The Tragedy Of The Mental Commons
The Tragedy Of The Mental Commons
By Kevin Arnold / adbusters.org
Jan 22, 2011

Driving to the airport to pick up a friend, I stop at a red light. My eyes wander to a bus-stop bench across the intersection. 'Norma Whitfield - Your Real-Estate Connection.' Wham. Before I even have time to react, the advertisement has entered my mind and lodged itself between the folds of my thoughts. Another chunk of my mental landscape, grabbed without consent. There was nothing special about this ad. Every bench in the city is festooned with a marketing message, and my eyes have passed over thousands, possibly millions, like it before. Yet this time it stood out, somehow starker than the rest. Some balance inside me had tipped, and I suddenly felt saturated. My mental landscape had been overgrazed. 

Thirty-five years ago, Garret Hardin, a professor at the University of California, Santa Barbara, authored a ground-breaking article in the journal Science that introduced an idea: the tragedy of the commons. Our survival was at stake, he argued, if we failed to open our eyes and realize that Earth's physical resources were finite. Treating them as a free-for-all was no longer acceptable if we wanted to reduce human suffering and prolong our existence on this planet. 

To illustrate the tragedy, he used the example of 14th-century common land. 'Picture a pasture open to all,' he wrote. 'It is to be expected that each herdsman will try to keep as many cattle as possible on the commons.' When a herder adds a cow to the pasture, he reaps the benefit of a larger herd. Meanwhile, the cost of the animal - the damage done to the pasture - is divided among all the herdsmen. 

This continues until, finally, the herders reach a delicate point: as the pasture becomes overgrazed, each new animal threatens the well-being of the entire herd. 'At this point,' Hardin argues, 'the inherent logic of the commons remorselessly generates tragedy.' 

For me, the advertisement on the bus-stop bench felt like that tragic breach. We continue to share a commons today - a commons of the mind. It's a mental environment, shaped by everything from cultural cues to the physical space that surrounds us. At every level this mental commons is cluttered and commercialized. Millions of data points and marketing messages threaten to 'overgraze' our attention. Our mind is their pasture. 

'Ruin is the destination toward which all men rush,' said Hardin. As pessimistic as this view is, we have proved him right. Since he penned this warning, humanity has spread to every corner of the globe: we've scoured the land, razed the forests, emptied the seas and dirtied the rivers in the selfish interest of progress. Now, just as we begin to grasp our impact on the physical commons, the tragedy has begun to replay itself in an even more fragile realm. The assault on the mental environment has become an ever greater threat to our survival: we are losing our capacity to focus, to think, to find common ground, to communicate and come to agreement. We are losing the mental clarity to deal with the crises that we have created.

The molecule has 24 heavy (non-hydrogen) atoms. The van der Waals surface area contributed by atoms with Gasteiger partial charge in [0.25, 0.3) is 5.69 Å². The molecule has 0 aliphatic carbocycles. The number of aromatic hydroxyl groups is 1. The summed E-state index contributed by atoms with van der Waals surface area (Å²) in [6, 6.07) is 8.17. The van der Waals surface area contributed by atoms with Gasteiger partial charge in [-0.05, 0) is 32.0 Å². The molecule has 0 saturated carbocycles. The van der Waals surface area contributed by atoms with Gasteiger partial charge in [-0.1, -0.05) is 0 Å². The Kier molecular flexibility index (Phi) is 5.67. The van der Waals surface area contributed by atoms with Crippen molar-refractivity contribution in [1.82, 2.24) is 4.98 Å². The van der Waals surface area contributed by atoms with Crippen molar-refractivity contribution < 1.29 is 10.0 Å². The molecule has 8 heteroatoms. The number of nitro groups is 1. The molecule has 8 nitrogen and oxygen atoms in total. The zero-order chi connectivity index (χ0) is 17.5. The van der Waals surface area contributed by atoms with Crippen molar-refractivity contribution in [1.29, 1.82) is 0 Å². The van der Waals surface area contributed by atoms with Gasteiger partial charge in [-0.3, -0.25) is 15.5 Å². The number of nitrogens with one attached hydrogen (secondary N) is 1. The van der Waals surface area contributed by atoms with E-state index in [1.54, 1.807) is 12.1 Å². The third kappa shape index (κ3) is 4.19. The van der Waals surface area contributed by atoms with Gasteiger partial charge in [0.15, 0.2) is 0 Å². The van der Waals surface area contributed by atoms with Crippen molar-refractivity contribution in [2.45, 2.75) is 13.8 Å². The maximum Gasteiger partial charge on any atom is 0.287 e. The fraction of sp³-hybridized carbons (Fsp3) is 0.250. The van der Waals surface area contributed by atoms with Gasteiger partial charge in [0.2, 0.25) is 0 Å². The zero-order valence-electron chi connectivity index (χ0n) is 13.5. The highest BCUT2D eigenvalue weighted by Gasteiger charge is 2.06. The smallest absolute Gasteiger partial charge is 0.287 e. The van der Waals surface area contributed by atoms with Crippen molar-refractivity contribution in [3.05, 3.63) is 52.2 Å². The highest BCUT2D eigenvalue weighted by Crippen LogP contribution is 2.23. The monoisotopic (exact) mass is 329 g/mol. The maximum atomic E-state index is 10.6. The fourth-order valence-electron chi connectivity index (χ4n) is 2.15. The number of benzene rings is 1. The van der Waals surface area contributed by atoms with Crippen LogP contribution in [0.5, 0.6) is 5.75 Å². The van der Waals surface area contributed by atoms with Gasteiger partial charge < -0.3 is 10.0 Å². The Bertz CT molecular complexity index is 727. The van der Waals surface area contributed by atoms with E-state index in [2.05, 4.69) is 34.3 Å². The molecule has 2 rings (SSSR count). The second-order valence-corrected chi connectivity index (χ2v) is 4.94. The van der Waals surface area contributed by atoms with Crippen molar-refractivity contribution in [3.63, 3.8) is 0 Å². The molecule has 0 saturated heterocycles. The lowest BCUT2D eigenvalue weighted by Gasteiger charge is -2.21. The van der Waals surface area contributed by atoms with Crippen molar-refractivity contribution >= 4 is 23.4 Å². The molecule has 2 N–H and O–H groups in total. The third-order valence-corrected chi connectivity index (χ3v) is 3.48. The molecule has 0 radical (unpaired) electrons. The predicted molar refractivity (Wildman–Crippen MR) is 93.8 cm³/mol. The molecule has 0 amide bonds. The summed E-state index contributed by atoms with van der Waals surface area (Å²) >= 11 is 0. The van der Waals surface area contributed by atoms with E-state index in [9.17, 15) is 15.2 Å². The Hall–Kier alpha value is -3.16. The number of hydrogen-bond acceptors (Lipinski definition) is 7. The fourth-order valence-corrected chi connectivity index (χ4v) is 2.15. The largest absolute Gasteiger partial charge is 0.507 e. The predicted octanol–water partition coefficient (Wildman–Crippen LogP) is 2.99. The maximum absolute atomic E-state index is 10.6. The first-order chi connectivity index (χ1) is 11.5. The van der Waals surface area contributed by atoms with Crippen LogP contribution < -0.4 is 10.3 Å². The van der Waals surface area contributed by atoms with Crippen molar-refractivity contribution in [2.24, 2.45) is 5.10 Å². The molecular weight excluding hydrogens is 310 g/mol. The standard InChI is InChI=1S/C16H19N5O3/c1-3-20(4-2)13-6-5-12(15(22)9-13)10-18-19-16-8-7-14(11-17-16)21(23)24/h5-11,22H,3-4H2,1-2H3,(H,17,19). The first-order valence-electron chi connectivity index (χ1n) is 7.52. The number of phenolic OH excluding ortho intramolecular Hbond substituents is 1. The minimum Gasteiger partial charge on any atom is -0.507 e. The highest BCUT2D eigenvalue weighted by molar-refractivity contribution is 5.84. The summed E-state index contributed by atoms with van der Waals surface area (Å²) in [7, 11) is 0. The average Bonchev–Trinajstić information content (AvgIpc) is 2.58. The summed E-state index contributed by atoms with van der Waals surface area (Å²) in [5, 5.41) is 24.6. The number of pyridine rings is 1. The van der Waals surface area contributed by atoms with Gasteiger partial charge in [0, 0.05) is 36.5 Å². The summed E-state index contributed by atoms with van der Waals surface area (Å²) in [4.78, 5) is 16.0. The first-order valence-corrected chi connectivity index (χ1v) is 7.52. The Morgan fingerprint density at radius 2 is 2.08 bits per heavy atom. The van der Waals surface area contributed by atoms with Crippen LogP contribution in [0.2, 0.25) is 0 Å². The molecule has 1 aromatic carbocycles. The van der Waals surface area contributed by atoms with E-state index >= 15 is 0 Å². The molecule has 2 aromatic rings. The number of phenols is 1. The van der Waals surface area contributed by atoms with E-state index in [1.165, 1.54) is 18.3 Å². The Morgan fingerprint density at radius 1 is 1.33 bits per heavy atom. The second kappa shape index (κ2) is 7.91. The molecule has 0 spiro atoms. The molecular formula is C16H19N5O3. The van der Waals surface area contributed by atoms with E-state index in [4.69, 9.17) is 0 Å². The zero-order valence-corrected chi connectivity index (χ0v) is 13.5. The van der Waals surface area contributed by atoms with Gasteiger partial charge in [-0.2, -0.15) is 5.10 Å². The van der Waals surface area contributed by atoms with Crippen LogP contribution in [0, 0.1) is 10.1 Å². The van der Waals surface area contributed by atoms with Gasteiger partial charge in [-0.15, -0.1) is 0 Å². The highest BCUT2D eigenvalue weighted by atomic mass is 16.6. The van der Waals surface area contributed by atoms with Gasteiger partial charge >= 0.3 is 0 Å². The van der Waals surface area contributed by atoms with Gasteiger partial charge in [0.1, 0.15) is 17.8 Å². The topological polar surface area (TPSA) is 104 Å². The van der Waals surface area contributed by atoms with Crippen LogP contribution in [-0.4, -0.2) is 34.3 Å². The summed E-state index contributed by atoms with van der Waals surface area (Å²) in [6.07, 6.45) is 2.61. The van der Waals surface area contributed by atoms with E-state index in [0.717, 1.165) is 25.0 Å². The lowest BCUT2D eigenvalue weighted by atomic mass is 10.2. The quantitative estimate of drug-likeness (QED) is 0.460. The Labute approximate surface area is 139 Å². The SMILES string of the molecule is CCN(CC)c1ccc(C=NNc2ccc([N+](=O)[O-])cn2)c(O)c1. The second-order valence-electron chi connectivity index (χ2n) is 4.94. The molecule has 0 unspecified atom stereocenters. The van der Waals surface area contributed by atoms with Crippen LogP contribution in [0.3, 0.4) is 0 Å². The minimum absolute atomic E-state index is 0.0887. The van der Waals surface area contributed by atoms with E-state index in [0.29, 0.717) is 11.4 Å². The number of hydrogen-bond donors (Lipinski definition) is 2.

An exaggeration, you say. Not quite. The staggering rise of anxiety and attention deficit disorders, depression, suicide, workplace violence and addiction is now a staple story of our news media. Less familiar is the concern rippling through the marketing industry itself. The herders are getting nervous: 'Marketers are going through a difficult period right now,' declares one company's website. 'Channel proliferation, attention span reduction and marketing overload are creating an increasingly cynical consumer audience who are each subjected to over one million marketing messages per year (or over 3,000 per day). 'If you're not interesting me now then you can forget later,' is becoming their mantra.' In a desperate attempt to free our mindspace, we are simply tuning out of everything around us. The UK marketing trade magazine Campaign did a study in 1998 that found that 52 percent of consumers were flipping channels during commercials. 

Even the so-called 'well-adjusted' among us are feeling the pressure. The effects may be subtle - a slight anxiety, a cynical attitude, a wave of fear - but this makes them all the more insidious. You see a can of Coke in a movie, and you stop following the plot to deconstruct Coke's marketing strategy and determine that you've just been subjected to paid product placement. You see a kid in a bandana loitering in a convenience store parking lot, and a flood of mental images and messages warns you that he may be a gang member. Instead of working, you check your email every 10 minutes in need of new information, fresh stimulus. You notice that you can't speak or listen for more than a minute anymore. Your mental environment is wearing thin. 

Is it too late to reclaim our mental commons? It wasn't long ago that our mindspace was still comparatively clean. I can remember - and I'm only 30 - when bus benches were only for sitting on, when the wall above the urinal was just an expanse of white tile, when a fashion magazine was lighter than a phone book. I remember when you could let your mind wander as you filled your car with gas, instead of staring at a tiny billboard on the nozzle. When the attendant would say, 'Thank you, have a nice day,' instead of pushing an Esso Extra card on you. Would it be that hard to get it back?